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Wednesday, February 10, 2016

A full life vs. the trifecta

It's the doldrums of winter.  It's hard for everyone, but I'm realizing that it's harder for Janey than most.  I think the next big challenge we are facing is how to give her an interesting life, a meaningful life, a full life.

I think about myself at age 11, or my sons at that age.  Life gets pretty interesting around that time.  You are old enough to have your own interests and passions.  You have made friends---friends that might become lifelong friends.  You go to their houses and they come to yours.  You are starting to be able to be out in the world by yourself.  You are turning into the person you will be for life.

Then I think about Janey's life at 11.  She goes to school.  She comes home.  That's about it.

There are many, many barriers to giving Janey a more meaningful life.  The big one is that she has the trifecta of autism, severe intellectual disability and behavioral issues.  Any one of those alone is tough enough, but the three together cause barriers to almost any organized type activity we might want to pursue for her.  I can't tell you how many times I've heard about a new possible class or program or camp or so on that might work for Janey, only to look into the details and find that it would be impossible, due to one or more of her challenges.  Saturday special needs city programming?  You have to be able to be in groups of 4 kids to 1 adult.  Music lessons for kids with autism?  You have to already know how to play an instrument and have to be able to read music.  So, so many camps?  You have to be toilet trained.  You have to have no self-injurious behaviors.  Hundreds more promising sounding enrichment activities that are "inclusive"?  Inclusive if your child can follow directions, not run away, read, write, not need constant supervision.  Respite houses for the disabled?  Not for kids that need one on one care.

So I say---okay.  We'll do it ourselves.  We will enrich Janey's life.  During recent snow days, I woke with a determination to give Janey an interesting day, a full day.  And every attempt to interest her in anything other than videos was met by screaming, by her biting her arm, by fury, or if not fury, complete disinterest.  I tried---reading books, playing with toys, involving her in cooking, putting on a children's yoga video, taking her out in the snow---I tried everything I could think of.  Janey was not interested.  Part of this, I think, is that in some deep ways, she's a regular pre-teen.  I'm her mother.  I'm not who she wants to hang out with.  And part of it is the combination of the trifecta.  The autism makes her not that interested in new activities.  The intellectual disability makes it hard for her to understand so much---how to use toys, how to hold a writing utensil, how to understand what is read to her.  And her behavioral issues make her prone to lashing out when the first two kick in.  I try to put myself in her shoes.  What is someone tried to get me to do something that I am not interested in and didn't understand?  What if someone proposed a fun day of doing calculus equations?  I'd be lashing out pretty quickly, and I don't have behavioral issues.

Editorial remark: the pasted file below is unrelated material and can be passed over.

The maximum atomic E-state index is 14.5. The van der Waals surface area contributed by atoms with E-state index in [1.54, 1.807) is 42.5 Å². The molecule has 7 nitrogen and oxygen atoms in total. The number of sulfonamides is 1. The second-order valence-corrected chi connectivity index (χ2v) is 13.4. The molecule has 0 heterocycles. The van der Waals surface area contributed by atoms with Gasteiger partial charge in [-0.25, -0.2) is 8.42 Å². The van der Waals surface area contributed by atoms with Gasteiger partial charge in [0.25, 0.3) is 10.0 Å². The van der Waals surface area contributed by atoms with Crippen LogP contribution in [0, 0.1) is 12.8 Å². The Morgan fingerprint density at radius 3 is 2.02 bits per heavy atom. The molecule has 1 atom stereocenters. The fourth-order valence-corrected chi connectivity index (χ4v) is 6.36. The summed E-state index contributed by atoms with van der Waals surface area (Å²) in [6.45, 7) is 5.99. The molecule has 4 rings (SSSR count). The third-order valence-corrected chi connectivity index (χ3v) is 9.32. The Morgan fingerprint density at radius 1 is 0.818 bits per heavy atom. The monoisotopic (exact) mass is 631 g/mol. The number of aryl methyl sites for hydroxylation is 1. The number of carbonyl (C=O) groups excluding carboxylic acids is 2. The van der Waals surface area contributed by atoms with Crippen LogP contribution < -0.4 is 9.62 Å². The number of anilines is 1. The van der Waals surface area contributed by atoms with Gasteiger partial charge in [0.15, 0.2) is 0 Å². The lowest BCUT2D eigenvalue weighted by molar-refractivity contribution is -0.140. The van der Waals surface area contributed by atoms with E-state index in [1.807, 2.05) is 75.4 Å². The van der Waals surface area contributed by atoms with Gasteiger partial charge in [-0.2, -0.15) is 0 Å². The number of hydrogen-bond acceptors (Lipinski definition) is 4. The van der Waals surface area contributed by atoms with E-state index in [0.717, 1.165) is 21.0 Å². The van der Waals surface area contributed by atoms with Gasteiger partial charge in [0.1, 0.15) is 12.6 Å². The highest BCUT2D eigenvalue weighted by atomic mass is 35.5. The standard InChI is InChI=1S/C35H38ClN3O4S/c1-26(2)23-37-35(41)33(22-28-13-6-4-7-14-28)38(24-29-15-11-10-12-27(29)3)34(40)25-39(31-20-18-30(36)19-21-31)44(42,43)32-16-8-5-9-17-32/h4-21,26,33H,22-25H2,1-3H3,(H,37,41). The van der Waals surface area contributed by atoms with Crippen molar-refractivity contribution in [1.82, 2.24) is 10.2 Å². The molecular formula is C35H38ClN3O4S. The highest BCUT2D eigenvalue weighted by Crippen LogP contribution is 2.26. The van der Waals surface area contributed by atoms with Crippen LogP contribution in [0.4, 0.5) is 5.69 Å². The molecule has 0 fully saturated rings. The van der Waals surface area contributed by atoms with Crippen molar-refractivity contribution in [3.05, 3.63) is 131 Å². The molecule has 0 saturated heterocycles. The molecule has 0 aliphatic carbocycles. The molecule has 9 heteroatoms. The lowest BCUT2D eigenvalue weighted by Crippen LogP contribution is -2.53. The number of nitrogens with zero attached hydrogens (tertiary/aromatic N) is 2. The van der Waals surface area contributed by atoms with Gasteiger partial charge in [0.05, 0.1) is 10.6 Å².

So what do we do?  I don't know.  We do what we can.  Janey's favorite activity is going for car rides while listening to music.  She adores doing that, and we do it as much as we can.  Tony takes Janey on many, many car rides to nowhere, with mix CD playing.  It's wonderful to see Janey during these rides.  She has strong opinions about music.  She doesn't like everything, but what she does like, she loves.  We put a lot of time into finding her new music she might like, and it's time we all enjoy.  But we can't always ride in the car.  I put a video of Janey on my Facebook companion page (I can't figure out how to put it here, but you can see it there if you want) asking for a car ride last night.  It was one of the rare times Tony had to say no---he was exhausted and the car was covered with snow. After the part shown in the video, Janey frantically paced back and forth asking to put her coat on and go in the car---for an hour, until she went to sleep.  It broke our hearts.

I don't have answers here.  I don't know exactly how this problem can be fixed.  But I must keep trying.  Janey needs a full life.  I owe it to her to find a way to give her one.


David Fee said...

Not a cheery post but realistic. We recently had an IEP for our daughter who is in a kindergarten special ed class. They asked what our post high school plans were for our kid. The was a downer because they are basically telling us a conventional education isn't in the cards so it becomes more a case of "life skills" classes. That may be realistic but it depressing that her school years have already been played out before hitting the 1st grade. Ok, great we can't really screw up her life because expectations are so low from society. She will be starting in a one-on-one therapy place for the first time since her diagnosis three years ago so it may change nothing but at least maybe at long last she will get the help that is routinely offered in a lot of places in America.

I wonder if she knows that she is outside the mainstream? Does it matter if no one expects nothing of her life so its just some kind of perpetual childhood? School is recess and life is summer vacation? That may sound wonderful to fast forward to retirement by bypassing most of the milestones of life from childhood to old age but I'd have a lot of regrets. I don't know if my daughter will ever imagine a different life from the one she seems fated to live.

MamaBear said...

I am crying, sitting next to my 5 year old autistic daughter while she sleeps.... Finally. I am not quite sure if these are tears of sadness. I don't get to go to the store. Or, tears of joy, that someone out there life. Thank you.